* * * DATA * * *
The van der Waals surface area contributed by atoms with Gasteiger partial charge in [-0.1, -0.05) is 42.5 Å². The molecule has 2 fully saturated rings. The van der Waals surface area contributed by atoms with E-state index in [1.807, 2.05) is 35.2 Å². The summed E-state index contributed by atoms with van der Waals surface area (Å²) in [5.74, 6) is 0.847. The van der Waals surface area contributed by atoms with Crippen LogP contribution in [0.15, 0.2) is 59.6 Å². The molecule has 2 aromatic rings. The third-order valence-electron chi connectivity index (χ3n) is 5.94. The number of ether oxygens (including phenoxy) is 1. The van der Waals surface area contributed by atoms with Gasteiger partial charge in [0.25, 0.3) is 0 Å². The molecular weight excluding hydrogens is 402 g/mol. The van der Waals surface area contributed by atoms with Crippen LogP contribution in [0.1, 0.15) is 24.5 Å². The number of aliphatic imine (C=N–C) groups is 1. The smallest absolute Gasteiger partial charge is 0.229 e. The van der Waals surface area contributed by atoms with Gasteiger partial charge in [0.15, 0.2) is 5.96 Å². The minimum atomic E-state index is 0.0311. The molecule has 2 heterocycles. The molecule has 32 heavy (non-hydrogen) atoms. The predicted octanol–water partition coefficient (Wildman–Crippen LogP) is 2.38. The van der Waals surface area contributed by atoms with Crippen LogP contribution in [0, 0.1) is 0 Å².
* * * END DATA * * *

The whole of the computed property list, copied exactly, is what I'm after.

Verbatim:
The van der Waals surface area contributed by atoms with Gasteiger partial charge in [-0.1, -0.05) is 42.5 Å². The molecule has 2 fully saturated rings. The van der Waals surface area contributed by atoms with E-state index in [1.807, 2.05) is 35.2 Å². The summed E-state index contributed by atoms with van der Waals surface area (Å²) in [5.74, 6) is 0.847. The van der Waals surface area contributed by atoms with Crippen LogP contribution in [0.15, 0.2) is 59.6 Å². The molecule has 2 aromatic rings. The third-order valence-electron chi connectivity index (χ3n) is 5.94. The number of ether oxygens (including phenoxy) is 1. The van der Waals surface area contributed by atoms with Gasteiger partial charge in [0.25, 0.3) is 0 Å². The molecular weight excluding hydrogens is 402 g/mol. The van der Waals surface area contributed by atoms with Crippen LogP contribution in [0.1, 0.15) is 24.5 Å². The number of aliphatic imine (C=N–C) groups is 1. The smallest absolute Gasteiger partial charge is 0.229 e. The van der Waals surface area contributed by atoms with Gasteiger partial charge in [0.15, 0.2) is 5.96 Å². The minimum atomic E-state index is 0.0311. The molecule has 2 heterocycles. The molecule has 32 heavy (non-hydrogen) atoms. The predicted octanol–water partition coefficient (Wildman–Crippen LogP) is 2.38. The van der Waals surface area contributed by atoms with Crippen LogP contribution in [0, 0.1) is 0 Å².